A few men in the village work as labourers with BHEL and Indo Gulf Fertilisers for a salary of Rs 100 to Rs 150 per day, but it is less than what they made as farmers. "Only outsiders have got jobs in these factories," adds Singh, who is wearing a Congress cap.

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Image: People wait along the road for BJP candidate Smriti Irani's motorcade.
Photographs: Reuben NV/Rediff.com

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'Rahul ko jhatka zaroor lagna chahiye, hum vote margin zaroor kam karenge'

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Swarupa Dutt/Rediff.com

Fifteen minutes later, Bharatiya Janata Party flags, caps and banners, replace the Congress colours on the men.

Smriti Irani, on her way to 32 chauraha meetings, has arrived. She stops, gets out of her car and speaks to the villagers for two minutes, promises development and leaves.

"See, that's what we expected of Priyankaji, but she didn't even give us time to speak! Hum toh sadiyon se Congressi hain (we have been voting for the Congress for years), so we won't vote for the BJP. It will be our misfortune if Rahul loses, thoda bahut jo hua hain woh bhi chala jayega (whatever little development has taken place, that too will disappear if the Congress loses)."

"Par jhatka zaroor lagna chahiye (but Rahul should get a shock), hum vote margin zaroor kam karenge (we will reduce the vote margin)." Rahul won by over 300,000 votes, a 70 per cent margin over the Bahujan Samaj Party's Asheesh Shukla in the 2009 general election.

"Priyankaji ruke, na ruke, pharak nahin padta (It makes no difference whether Priyanka stops), unhe toh vote nahin denge (we are not voting for her)," points out another man, "Gandhi hain, Gandhiji nahin."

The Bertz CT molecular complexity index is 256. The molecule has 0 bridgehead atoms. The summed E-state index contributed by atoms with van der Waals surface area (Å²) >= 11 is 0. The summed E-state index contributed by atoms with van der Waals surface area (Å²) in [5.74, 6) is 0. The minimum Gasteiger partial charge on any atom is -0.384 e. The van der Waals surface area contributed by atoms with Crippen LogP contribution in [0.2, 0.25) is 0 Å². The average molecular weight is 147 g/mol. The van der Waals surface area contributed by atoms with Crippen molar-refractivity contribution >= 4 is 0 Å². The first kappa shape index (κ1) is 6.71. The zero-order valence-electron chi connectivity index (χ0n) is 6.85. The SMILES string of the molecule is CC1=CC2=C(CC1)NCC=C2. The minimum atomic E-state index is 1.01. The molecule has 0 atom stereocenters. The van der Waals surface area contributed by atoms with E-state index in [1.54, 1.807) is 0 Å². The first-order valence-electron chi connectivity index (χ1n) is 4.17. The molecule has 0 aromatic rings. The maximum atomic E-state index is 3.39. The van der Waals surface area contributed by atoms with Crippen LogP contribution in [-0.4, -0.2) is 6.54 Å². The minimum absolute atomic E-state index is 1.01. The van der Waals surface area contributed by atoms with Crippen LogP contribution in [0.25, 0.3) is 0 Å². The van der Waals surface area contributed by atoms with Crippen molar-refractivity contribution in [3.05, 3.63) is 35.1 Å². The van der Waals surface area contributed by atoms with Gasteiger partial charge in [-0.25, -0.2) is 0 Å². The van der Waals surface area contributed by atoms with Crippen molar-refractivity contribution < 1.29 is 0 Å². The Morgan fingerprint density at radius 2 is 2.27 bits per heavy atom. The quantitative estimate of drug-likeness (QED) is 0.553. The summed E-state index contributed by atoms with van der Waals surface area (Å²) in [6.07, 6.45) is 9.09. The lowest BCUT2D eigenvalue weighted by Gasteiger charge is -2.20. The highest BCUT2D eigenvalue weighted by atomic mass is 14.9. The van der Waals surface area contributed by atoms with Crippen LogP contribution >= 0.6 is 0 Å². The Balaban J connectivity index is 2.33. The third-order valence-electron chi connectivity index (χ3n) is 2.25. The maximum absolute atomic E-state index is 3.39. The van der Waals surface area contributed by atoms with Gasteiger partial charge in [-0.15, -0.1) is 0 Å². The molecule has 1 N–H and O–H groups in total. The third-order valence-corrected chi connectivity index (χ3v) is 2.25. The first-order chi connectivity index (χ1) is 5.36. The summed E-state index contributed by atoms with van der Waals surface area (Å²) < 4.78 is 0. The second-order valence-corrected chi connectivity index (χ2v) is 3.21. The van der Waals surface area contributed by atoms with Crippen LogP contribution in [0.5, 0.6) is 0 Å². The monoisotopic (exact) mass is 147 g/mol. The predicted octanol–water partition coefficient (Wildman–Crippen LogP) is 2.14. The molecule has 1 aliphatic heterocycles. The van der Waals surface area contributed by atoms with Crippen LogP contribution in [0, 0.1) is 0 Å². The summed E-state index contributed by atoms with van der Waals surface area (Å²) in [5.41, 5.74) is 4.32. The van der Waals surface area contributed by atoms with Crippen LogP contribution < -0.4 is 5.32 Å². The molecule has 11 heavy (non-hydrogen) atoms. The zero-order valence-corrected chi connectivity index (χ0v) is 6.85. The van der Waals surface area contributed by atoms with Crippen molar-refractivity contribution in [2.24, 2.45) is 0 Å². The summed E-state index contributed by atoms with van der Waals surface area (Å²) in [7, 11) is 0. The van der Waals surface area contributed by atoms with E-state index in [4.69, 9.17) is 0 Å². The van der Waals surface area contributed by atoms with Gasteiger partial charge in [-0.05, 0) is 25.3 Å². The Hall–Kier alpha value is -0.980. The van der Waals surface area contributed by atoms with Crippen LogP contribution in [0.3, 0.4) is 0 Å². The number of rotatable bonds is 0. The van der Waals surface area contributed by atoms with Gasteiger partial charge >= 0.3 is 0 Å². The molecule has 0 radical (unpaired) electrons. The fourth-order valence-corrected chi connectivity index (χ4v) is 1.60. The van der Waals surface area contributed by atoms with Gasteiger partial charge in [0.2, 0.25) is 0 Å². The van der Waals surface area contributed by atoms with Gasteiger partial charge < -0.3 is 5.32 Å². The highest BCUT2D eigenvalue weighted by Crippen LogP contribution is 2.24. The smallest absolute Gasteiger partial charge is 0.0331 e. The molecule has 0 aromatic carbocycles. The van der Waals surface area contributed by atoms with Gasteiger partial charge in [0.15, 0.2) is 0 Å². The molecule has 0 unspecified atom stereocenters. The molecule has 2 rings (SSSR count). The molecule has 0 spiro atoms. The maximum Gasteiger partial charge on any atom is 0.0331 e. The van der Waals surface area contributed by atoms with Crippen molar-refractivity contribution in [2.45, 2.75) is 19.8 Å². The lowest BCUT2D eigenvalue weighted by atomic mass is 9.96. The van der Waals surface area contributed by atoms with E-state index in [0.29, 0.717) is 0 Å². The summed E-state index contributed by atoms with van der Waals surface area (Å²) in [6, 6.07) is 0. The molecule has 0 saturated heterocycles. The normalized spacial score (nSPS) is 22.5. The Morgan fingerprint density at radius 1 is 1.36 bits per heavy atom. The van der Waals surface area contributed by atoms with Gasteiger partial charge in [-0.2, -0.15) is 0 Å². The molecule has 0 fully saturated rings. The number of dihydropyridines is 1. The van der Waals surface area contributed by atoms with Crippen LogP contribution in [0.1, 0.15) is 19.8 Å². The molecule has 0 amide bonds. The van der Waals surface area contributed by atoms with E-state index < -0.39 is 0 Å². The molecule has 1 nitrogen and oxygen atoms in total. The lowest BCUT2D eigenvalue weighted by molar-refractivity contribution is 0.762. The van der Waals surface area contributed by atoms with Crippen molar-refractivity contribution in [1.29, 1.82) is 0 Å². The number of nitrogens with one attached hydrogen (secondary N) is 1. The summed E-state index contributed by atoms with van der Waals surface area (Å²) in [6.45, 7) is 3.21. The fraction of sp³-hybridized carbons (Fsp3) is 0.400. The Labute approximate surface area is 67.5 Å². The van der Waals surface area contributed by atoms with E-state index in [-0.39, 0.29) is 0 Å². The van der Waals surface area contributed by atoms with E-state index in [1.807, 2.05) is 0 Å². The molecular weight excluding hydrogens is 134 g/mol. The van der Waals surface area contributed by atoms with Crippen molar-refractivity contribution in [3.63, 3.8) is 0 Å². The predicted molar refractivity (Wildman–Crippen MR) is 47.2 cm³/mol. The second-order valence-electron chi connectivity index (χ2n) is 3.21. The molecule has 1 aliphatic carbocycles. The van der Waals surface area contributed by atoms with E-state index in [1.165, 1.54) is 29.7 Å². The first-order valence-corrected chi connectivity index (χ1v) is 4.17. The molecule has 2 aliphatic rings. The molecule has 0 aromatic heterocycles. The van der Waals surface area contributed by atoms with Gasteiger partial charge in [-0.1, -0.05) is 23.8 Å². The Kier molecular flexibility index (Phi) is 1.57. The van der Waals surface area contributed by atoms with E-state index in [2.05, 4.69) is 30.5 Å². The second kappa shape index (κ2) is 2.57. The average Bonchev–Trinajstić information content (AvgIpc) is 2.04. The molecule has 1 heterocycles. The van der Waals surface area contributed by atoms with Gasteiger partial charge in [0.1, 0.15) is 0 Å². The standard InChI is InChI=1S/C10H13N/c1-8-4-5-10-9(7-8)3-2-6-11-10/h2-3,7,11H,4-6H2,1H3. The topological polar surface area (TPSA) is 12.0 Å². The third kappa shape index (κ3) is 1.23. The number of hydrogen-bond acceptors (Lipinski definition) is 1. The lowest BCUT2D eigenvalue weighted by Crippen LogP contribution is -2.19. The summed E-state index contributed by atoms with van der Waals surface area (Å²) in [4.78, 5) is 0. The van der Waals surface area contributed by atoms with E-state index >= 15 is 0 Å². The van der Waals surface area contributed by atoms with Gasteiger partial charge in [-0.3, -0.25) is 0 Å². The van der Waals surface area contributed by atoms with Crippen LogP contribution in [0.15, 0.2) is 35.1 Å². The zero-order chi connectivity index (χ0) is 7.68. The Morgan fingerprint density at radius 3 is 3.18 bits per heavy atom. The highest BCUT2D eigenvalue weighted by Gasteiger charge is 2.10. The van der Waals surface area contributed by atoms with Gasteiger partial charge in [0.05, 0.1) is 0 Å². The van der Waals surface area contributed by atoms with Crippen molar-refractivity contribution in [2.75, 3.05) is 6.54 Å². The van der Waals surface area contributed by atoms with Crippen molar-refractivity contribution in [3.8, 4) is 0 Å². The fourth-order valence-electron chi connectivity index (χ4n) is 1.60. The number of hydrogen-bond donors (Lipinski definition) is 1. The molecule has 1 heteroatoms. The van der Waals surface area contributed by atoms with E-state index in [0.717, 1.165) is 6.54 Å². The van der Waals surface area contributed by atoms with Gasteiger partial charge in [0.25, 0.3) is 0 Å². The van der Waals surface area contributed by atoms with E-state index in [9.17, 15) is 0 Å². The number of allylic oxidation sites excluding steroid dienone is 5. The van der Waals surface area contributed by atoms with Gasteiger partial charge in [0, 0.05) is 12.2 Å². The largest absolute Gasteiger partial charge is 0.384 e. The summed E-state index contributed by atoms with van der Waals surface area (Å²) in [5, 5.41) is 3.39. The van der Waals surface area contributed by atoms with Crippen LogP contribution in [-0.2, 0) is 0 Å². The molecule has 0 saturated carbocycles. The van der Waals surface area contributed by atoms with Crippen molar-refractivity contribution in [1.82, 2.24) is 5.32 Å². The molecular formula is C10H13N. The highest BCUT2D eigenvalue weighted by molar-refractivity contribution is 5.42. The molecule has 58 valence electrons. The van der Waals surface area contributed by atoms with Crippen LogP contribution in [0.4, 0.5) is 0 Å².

The discontent has grown to a crescendo because there are candidates willing to hear their problems. While bijli, sadak, pani has eluded much of Amethi, unemployment, indifferent primary education and poor health-care facilities, upsets voters.

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Image: BJP candidate Smriti Irani meets voters at Fauji chauraha.
Photographs: Reuben NV/Rediff.com

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'Didi jeete ya na jeete, Rahulji ko teen lakh vote ka margin nahin milega'

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Swarupa Dutt/Rediff.com

Both the Aam Aadmi Party and the BJP have zeroed on the single biggest threat to their win -- the aura of dynasty and the 30-year connect that the Nehru family has with Amethi. Sanjay Gandhi, who lost the 1977 election, won the seat in 1980.

It is the personality, not the party, that is the single biggest challenge for both Smriti Irani of the BJP and Kumar Vishwas Sharma of the AAP.

Smriti goes for the jugular at her rally in Musafirkhana in Amethi. Reacting to Priyanka's jibe that she is an armchair politician, Smriti, a television actress, says, "I want to categorically say that whatever I am, I have made a space for myself in Indian politics and media out of my own perseverance and hard work. I have never lived off my family name (Baap ke naam ka istamal nahin kiya)."

A BJP worker at the rally says when Smriti first arrived a few weeks ago, there was no response from the people. "Now, the Congress is taking us very seriously. Didi (Smriti) speaks well, chutkula sunati hai Awadhi mein (she makes quips in the local dialect, Awadhi), and has campaigned vigorously in all five assembly segments," he says.